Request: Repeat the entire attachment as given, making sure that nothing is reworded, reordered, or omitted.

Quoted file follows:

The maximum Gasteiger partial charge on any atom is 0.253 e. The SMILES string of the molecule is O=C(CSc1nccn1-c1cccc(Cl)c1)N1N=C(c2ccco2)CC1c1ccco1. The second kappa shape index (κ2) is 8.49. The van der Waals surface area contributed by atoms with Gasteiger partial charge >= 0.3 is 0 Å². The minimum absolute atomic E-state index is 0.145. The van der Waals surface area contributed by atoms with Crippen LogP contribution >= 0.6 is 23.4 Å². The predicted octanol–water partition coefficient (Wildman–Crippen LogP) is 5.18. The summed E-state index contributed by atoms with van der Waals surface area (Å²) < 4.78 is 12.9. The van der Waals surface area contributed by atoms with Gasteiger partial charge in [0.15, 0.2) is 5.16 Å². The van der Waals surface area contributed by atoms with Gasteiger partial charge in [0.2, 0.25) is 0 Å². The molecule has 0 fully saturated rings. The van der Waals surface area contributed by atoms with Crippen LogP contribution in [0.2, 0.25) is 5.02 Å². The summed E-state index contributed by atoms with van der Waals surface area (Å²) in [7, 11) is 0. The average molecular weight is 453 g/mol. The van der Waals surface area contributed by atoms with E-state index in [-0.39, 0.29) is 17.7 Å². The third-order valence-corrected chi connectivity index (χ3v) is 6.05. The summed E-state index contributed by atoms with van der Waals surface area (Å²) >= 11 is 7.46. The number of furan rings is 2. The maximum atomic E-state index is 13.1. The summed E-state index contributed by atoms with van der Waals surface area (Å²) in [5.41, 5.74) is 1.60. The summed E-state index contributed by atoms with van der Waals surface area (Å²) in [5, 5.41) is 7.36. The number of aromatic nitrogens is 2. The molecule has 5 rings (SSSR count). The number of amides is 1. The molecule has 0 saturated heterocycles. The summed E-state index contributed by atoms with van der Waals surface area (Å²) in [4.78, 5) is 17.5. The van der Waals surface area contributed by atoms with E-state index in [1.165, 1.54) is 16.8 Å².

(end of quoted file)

The maximum Gasteiger partial charge on any atom is 0.253 e. The SMILES string of the molecule is O=C(CSc1nccn1-c1cccc(Cl)c1)N1N=C(c2ccco2)CC1c1ccco1. The second kappa shape index (κ2) is 8.49. The van der Waals surface area contributed by atoms with Gasteiger partial charge >= 0.3 is 0 Å². The minimum absolute atomic E-state index is 0.145. The van der Waals surface area contributed by atoms with Crippen LogP contribution >= 0.6 is 23.4 Å². The predicted octanol–water partition coefficient (Wildman–Crippen LogP) is 5.18. The summed E-state index contributed by atoms with van der Waals surface area (Å²) < 4.78 is 12.9. The van der Waals surface area contributed by atoms with Gasteiger partial charge in [0.15, 0.2) is 5.16 Å². The van der Waals surface area contributed by atoms with Gasteiger partial charge in [0.2, 0.25) is 0 Å². The molecule has 0 fully saturated rings. The van der Waals surface area contributed by atoms with Crippen LogP contribution in [0.2, 0.25) is 5.02 Å². The summed E-state index contributed by atoms with van der Waals surface area (Å²) in [7, 11) is 0. The average molecular weight is 453 g/mol. The van der Waals surface area contributed by atoms with E-state index in [-0.39, 0.29) is 17.7 Å². The third-order valence-corrected chi connectivity index (χ3v) is 6.05. The summed E-state index contributed by atoms with van der Waals surface area (Å²) >= 11 is 7.46. The number of furan rings is 2. The maximum atomic E-state index is 13.1. The summed E-state index contributed by atoms with van der Waals surface area (Å²) in [5.41, 5.74) is 1.60. The summed E-state index contributed by atoms with van der Waals surface area (Å²) in [5, 5.41) is 7.36. The number of aromatic nitrogens is 2. The molecule has 5 rings (SSSR count). The number of amides is 1. The molecule has 0 saturated heterocycles. The summed E-state index contributed by atoms with van der Waals surface area (Å²) in [4.78, 5) is 17.5. The van der Waals surface area contributed by atoms with E-state index in [1.165, 1.54) is 16.8 Å².